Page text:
The ALT1255 from Sony reduces cost for IoT connectivity by limiting features found in higher-end parts.
If you design wireless IoT devices, you must focus on connectivity, battery life, and cost. Altair Sony’s >ALT 1255 cellular IoT chipset integrates an LTE baseband processor, RF transceiver, memory, cellular based location engine, MCU
subsystem, and a hardware based integrated SIM (iSIM) into one package.
The ALT1255 offers a 2G fallback for the many locations where LTE isn’t available. It supports the GSM-850, E-GSM-900, DCS-1800, and PCS-1900 2G frequency bands.
The ALT1255 supports narrowband internet of things (NB-IoT) connectivity. The standard, found in 3GPP Release 13, specifies how low-speed devices connect in rural and deep-indoor locations where signal strength is often weak. The chipset also supports standards found in Release 14 and is software upgradable to Release 15.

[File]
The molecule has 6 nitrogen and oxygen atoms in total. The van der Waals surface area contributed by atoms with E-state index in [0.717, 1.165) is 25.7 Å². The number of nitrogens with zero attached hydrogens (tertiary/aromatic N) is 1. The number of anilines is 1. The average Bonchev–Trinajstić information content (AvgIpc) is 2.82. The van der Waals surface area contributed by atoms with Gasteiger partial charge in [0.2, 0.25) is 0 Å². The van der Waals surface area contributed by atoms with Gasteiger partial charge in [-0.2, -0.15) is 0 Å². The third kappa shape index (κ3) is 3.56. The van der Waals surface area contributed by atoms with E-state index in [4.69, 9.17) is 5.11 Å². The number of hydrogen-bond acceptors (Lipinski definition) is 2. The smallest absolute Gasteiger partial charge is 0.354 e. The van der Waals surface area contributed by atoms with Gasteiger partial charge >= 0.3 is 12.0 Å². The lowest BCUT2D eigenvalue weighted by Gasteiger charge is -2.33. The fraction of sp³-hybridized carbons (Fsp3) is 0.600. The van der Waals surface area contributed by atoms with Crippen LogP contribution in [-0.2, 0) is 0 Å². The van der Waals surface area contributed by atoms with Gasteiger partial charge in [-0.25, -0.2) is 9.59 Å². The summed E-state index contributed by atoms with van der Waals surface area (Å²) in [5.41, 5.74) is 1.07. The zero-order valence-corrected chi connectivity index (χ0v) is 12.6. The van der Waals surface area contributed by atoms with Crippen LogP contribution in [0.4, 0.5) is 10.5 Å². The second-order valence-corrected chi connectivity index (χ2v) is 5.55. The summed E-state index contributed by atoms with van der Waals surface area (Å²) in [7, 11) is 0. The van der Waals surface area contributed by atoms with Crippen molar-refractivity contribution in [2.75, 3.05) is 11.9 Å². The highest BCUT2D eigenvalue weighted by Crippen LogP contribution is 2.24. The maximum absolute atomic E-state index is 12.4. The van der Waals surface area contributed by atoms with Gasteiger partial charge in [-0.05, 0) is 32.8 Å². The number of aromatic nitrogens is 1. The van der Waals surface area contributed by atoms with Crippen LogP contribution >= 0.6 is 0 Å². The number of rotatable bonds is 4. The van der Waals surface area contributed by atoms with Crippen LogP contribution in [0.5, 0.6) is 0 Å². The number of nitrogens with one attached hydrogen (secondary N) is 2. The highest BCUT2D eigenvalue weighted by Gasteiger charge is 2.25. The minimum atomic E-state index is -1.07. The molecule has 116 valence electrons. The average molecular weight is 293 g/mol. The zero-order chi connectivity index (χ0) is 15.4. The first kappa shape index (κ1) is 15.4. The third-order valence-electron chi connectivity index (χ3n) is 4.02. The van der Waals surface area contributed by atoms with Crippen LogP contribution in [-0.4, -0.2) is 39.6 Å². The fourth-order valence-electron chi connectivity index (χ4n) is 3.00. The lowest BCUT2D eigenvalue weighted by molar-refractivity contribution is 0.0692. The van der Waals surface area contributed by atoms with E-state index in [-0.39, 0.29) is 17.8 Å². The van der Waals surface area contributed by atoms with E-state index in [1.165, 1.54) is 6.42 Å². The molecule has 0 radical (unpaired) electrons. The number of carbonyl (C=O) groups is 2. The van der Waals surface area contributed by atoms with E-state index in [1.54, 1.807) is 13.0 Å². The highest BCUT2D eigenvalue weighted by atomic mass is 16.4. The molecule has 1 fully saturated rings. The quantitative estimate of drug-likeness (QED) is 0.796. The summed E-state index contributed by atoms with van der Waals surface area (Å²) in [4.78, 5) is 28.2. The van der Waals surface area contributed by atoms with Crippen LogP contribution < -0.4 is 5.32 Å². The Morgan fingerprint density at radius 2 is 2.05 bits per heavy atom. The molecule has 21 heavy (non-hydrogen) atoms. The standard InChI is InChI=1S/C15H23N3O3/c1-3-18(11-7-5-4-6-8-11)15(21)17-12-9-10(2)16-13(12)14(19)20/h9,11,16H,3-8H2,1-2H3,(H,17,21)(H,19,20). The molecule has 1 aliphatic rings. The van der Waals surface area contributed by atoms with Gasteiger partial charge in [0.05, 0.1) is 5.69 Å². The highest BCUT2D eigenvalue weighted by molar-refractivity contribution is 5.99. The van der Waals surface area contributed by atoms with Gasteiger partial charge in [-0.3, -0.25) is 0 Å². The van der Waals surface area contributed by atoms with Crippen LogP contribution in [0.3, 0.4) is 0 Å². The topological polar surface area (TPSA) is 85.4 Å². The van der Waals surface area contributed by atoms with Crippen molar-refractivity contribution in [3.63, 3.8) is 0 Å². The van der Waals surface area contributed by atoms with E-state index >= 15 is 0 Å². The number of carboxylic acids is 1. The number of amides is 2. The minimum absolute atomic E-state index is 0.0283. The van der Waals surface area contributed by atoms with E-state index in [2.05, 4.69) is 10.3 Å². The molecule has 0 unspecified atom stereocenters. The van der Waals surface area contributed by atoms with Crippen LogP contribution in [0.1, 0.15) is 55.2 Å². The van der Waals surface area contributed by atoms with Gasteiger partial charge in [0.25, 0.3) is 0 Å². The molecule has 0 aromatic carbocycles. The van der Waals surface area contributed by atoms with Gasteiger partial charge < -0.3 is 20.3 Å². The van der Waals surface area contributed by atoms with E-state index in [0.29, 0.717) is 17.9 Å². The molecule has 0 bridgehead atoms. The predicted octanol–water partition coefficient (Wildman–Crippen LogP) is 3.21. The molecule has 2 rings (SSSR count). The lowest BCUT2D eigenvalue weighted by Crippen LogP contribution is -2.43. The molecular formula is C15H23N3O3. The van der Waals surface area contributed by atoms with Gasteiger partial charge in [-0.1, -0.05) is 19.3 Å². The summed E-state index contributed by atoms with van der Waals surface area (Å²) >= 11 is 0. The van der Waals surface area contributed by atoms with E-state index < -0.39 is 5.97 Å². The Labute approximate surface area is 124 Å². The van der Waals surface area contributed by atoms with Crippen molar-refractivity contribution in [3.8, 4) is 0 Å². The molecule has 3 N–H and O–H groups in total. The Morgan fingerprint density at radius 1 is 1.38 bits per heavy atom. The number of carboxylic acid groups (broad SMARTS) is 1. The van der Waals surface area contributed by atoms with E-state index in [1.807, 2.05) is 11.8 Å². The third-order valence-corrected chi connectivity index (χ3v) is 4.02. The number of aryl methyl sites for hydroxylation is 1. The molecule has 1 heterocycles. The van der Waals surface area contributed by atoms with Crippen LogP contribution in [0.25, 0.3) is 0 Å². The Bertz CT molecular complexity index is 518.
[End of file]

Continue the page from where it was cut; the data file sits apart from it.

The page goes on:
A scaled-down version of Sony’s ALT1250, the ALT 1255 reduces chipset cost by 20% to 30% when compared to its higher-end cousin. According to Dima Feldman of Sony Semiconductor Israel, the ALT1255 lacks support for Cat-M IoT and GNSS positioning. Less memory also reduces cost where the reduced latency and position monitoring found in Cat-M and GNSS aren’t needed.
The ALT1255 supports CAT-NB1 (27.2 kb/sec DL, 62.5 kb/sec UL and CAT-NB2 (127 kb/sec DL, 158 kb/sec UL). It’s frequency bands cover 617 MHz to 960 MHz and 1695 MHz to 2200 MHz.
Because IoT devices often include sensors for applications such as temperature monitoring, the ALT1255 includes I/O interfaces such as UART (3), SPI, PSRAM, USIM, GPIO, I2C, AUX ADC, and PWM.
Currently, Feldman says that most applications for the ALT1255 will go into wireless connectivity modules, which is why the company has relationships with module makers Sierra Wireless, Murata, and Telit, to name a few. Although 95% of applications currently go into modules, Feldman expects the number chip-on-board designs to grow.